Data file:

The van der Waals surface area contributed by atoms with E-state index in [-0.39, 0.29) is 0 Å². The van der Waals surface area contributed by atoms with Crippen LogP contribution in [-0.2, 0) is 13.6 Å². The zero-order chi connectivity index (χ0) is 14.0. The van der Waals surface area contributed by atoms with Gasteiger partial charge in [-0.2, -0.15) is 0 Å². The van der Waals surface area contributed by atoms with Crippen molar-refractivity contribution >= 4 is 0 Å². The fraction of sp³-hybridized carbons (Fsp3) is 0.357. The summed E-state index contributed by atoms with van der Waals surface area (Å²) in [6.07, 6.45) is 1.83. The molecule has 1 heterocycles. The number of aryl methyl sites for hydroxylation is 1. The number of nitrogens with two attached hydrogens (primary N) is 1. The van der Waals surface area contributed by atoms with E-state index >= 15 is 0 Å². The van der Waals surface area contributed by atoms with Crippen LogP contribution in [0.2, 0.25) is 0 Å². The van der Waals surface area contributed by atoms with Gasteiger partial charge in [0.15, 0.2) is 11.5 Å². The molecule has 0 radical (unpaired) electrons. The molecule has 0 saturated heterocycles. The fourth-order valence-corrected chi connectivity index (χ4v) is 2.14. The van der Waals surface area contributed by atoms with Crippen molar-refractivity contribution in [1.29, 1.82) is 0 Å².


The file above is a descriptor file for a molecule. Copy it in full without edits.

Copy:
The van der Waals surface area contributed by atoms with E-state index in [-0.39, 0.29) is 0 Å². The van der Waals surface area contributed by atoms with Crippen LogP contribution in [-0.2, 0) is 13.6 Å². The zero-order chi connectivity index (χ0) is 14.0. The van der Waals surface area contributed by atoms with Gasteiger partial charge in [-0.2, -0.15) is 0 Å². The van der Waals surface area contributed by atoms with Crippen molar-refractivity contribution >= 4 is 0 Å². The fraction of sp³-hybridized carbons (Fsp3) is 0.357. The summed E-state index contributed by atoms with van der Waals surface area (Å²) in [6.07, 6.45) is 1.83. The molecule has 1 heterocycles. The number of aryl methyl sites for hydroxylation is 1. The number of nitrogens with two attached hydrogens (primary N) is 1. The van der Waals surface area contributed by atoms with E-state index >= 15 is 0 Å². The van der Waals surface area contributed by atoms with Crippen LogP contribution in [0.2, 0.25) is 0 Å². The van der Waals surface area contributed by atoms with Gasteiger partial charge in [0.15, 0.2) is 11.5 Å². The molecule has 0 radical (unpaired) electrons. The molecule has 0 saturated heterocycles. The fourth-order valence-corrected chi connectivity index (χ4v) is 2.14. The van der Waals surface area contributed by atoms with Crippen molar-refractivity contribution in [1.29, 1.82) is 0 Å².